posted on 6/2011 By:
When I first heard about the Boston-based crust sludge group Morne, I was hesitant to give them a chance. Having attended Berklee College of Music for the past few years, I'm always relieved to come across a genuinely great band, as opposed to the overly emotional and pretentious messes that always seem to be cropping up. Thankfully, Morne delivers a beautiful and unyielding album that would make any Bostonian metalhead proud.
Drawing influences from across the board, Morne has taken elements of doom and post-rock and created a unique atmosphere that’s both depressing and aggressive. While their first album, Untold Wait, fell victim to the monotony that so often preys upon doom metal, their second full-length release, Asylum, builds upon the potential not quite realized on Morne’s past record. All of this is accomplished without losing their grasp on captivating material, and the band has undoubtedly experienced a great deal of growth since 2009.
Wonderful ambiance is created throughout the album, thanks to thoughtful and effective use of synths. Placed deep within the mix, they let the sorrowful riffs, heavy rhythm section, and impassioned vocals tell most of the story. That’s another thing about Morne that sets them apart: the vocals. With his delivery best described as a world-weary bark, ex-Filth of Mankind’s Milosz Gassan takes some getting used to. However, after listening to the powerful (and seventeen-minute long) first track, “Asylum”, I found myself deeply connecting with the juxtaposition his painful shouts created with the layers of woeful instrumentation. Still, there are times where the vocals seem like a jarring interruption from the well-established atmosphere.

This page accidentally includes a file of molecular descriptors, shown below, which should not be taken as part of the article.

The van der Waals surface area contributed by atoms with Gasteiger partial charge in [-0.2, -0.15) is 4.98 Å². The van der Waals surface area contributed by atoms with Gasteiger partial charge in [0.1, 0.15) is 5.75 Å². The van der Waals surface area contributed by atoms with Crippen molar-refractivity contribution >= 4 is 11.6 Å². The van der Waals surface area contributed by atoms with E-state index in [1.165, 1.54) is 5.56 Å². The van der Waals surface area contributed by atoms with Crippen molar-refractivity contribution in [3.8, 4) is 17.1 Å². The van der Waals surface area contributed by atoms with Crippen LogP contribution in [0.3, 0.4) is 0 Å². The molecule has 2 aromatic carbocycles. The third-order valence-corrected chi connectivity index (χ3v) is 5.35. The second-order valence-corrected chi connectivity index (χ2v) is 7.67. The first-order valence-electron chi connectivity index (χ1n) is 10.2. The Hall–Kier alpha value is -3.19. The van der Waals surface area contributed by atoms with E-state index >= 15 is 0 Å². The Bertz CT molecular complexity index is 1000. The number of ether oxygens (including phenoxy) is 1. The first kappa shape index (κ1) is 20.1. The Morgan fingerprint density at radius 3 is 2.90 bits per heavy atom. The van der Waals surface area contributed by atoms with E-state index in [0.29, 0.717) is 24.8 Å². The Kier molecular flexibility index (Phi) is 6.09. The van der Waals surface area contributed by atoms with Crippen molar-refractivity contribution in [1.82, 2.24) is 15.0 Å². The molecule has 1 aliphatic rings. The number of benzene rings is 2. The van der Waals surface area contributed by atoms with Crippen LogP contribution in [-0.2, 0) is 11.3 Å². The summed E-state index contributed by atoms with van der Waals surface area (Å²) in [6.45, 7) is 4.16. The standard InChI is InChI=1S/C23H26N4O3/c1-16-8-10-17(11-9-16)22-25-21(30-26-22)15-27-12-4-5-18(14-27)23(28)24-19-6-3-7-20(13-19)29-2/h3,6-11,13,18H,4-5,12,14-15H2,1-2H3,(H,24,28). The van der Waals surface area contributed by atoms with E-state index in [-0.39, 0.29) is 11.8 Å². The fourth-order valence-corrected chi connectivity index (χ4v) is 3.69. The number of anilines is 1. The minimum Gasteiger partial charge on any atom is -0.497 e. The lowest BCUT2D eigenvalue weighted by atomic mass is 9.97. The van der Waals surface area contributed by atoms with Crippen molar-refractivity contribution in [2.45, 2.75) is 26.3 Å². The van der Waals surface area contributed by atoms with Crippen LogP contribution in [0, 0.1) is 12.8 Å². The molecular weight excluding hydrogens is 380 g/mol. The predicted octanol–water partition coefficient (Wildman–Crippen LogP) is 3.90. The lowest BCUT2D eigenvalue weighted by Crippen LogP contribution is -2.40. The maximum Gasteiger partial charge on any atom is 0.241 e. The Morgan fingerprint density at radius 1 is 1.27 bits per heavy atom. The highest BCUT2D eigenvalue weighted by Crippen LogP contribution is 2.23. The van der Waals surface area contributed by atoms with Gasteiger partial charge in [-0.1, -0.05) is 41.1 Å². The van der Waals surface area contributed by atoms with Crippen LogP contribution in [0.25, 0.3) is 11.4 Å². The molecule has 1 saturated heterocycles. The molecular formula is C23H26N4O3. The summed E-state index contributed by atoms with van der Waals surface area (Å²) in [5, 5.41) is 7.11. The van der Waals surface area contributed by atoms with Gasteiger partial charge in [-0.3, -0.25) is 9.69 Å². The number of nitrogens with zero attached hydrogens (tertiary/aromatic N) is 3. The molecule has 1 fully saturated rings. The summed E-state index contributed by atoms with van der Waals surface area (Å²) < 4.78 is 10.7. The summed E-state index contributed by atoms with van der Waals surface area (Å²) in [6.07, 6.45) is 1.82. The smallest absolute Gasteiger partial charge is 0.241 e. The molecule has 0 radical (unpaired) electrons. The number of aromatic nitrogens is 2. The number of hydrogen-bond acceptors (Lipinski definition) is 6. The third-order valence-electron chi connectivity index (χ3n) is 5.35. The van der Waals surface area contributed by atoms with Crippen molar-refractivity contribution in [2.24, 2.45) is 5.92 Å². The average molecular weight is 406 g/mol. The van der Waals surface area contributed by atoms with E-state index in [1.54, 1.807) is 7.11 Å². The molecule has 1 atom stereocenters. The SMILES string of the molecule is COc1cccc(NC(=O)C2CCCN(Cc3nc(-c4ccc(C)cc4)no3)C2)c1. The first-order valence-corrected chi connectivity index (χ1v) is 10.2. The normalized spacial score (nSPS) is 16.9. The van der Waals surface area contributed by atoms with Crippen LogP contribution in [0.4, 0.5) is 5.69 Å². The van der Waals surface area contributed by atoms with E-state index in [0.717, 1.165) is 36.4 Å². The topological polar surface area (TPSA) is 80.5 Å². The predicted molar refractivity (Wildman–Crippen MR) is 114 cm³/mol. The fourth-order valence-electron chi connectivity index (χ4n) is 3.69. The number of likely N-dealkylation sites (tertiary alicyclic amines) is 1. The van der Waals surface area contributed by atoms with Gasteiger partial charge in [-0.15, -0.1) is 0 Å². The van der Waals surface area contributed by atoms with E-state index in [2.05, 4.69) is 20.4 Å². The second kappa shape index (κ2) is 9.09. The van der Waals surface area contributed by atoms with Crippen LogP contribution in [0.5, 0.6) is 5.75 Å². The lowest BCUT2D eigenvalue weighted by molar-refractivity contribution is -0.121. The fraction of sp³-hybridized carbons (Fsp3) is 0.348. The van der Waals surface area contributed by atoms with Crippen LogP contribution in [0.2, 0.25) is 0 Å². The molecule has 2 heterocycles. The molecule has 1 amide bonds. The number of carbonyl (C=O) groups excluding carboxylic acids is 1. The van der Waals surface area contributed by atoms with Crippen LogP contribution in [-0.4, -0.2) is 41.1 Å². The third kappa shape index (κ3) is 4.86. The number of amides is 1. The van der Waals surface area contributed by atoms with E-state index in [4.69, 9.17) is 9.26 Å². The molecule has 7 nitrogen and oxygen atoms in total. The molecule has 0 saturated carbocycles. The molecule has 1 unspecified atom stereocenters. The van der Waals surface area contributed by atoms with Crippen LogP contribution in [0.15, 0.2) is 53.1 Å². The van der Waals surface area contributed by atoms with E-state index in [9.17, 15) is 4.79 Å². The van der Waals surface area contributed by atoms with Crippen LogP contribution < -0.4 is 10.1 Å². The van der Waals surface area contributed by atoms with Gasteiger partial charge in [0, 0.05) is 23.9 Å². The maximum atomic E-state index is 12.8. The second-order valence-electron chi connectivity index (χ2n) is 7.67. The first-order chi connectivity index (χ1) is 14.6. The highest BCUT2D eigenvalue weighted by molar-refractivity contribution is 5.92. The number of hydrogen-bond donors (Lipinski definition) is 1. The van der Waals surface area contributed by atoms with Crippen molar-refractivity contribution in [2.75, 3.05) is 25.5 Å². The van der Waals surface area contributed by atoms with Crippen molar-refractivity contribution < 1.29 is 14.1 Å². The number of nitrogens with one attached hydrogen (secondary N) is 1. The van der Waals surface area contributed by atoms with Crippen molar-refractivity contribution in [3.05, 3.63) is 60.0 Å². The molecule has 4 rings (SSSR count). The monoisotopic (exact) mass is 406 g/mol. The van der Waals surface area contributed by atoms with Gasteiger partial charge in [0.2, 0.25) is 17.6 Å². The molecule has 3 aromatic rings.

Sustaining a heart-wrenching mood for over an hour can prove a challenge, especially when trying to create a sense of movement and evolution throughout the course of an album. This is where Morne has failed in the past, but Asylum achieves this by not lingering on slow sections for too long, and by constructing sections with striking dynamics on each track. “Nothing to Remain” is a standout, burning slowly but emphatically for seven minutes before bursting into a bone-crushingly climactic end.
Morne does an incredible job of taking unadorned riffs and structuring them in a way that is emotionally resonant. “Killing Fields” is a song brimming with despair and struggle, and through effective repetition, it achieves a bleak and desolate vibe without curdling into something boring and uninspired. The entire album seems to be coming from a genuine place of darkness and brooding anger.
The longest reprieve from hostility comes with the final track, “Volition”. Minimal strings, keys, and guitar are joined by haunting guest vocals from Jarboe (ex-Swans) as well as Amber Asylum’s Kris Force on cello, and for nearly six minutes, the listener is utterly absorbed in this tender sonic beauty before crashing back into dense and all-encompassing gloom. Morne’s gift for creating gorgeous textures is at its finest with this tune, and it’s a relief to hear a metal band incorporate strings that don’t come across as contrived. A brief return to poignant simplicity marks the end of the album, a gentle conclusion to a mighty offering.
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